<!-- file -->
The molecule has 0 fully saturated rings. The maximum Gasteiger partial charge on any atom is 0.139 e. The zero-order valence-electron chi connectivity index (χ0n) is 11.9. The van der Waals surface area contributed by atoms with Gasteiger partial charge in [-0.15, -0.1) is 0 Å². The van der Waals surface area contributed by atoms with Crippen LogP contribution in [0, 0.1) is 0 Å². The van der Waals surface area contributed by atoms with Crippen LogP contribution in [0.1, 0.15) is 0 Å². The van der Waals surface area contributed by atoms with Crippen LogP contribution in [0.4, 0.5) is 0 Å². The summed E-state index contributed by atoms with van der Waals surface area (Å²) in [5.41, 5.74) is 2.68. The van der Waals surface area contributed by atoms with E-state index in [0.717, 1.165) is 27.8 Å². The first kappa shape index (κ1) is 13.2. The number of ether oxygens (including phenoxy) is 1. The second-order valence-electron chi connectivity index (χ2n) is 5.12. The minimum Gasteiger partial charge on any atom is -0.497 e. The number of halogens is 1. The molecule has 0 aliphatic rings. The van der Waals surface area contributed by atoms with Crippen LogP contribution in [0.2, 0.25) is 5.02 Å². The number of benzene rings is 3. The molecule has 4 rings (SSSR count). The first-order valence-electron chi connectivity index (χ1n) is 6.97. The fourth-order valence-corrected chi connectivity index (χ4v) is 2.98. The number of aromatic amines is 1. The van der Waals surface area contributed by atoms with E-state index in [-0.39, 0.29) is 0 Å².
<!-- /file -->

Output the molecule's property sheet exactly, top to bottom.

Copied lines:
The molecule has 0 fully saturated rings. The maximum Gasteiger partial charge on any atom is 0.139 e. The zero-order valence-electron chi connectivity index (χ0n) is 11.9. The van der Waals surface area contributed by atoms with Gasteiger partial charge in [-0.15, -0.1) is 0 Å². The van der Waals surface area contributed by atoms with Crippen LogP contribution in [0, 0.1) is 0 Å². The van der Waals surface area contributed by atoms with Crippen LogP contribution in [0.1, 0.15) is 0 Å². The van der Waals surface area contributed by atoms with Crippen LogP contribution in [0.4, 0.5) is 0 Å². The summed E-state index contributed by atoms with van der Waals surface area (Å²) in [5.41, 5.74) is 2.68. The van der Waals surface area contributed by atoms with E-state index in [0.717, 1.165) is 27.8 Å². The first kappa shape index (κ1) is 13.2. The number of ether oxygens (including phenoxy) is 1. The second-order valence-electron chi connectivity index (χ2n) is 5.12. The minimum Gasteiger partial charge on any atom is -0.497 e. The number of halogens is 1. The molecule has 0 aliphatic rings. The van der Waals surface area contributed by atoms with Crippen LogP contribution in [0.2, 0.25) is 5.02 Å². The number of benzene rings is 3. The molecule has 4 rings (SSSR count). The first-order valence-electron chi connectivity index (χ1n) is 6.97. The fourth-order valence-corrected chi connectivity index (χ4v) is 2.98. The number of aromatic amines is 1. The van der Waals surface area contributed by atoms with E-state index in [-0.39, 0.29) is 0 Å².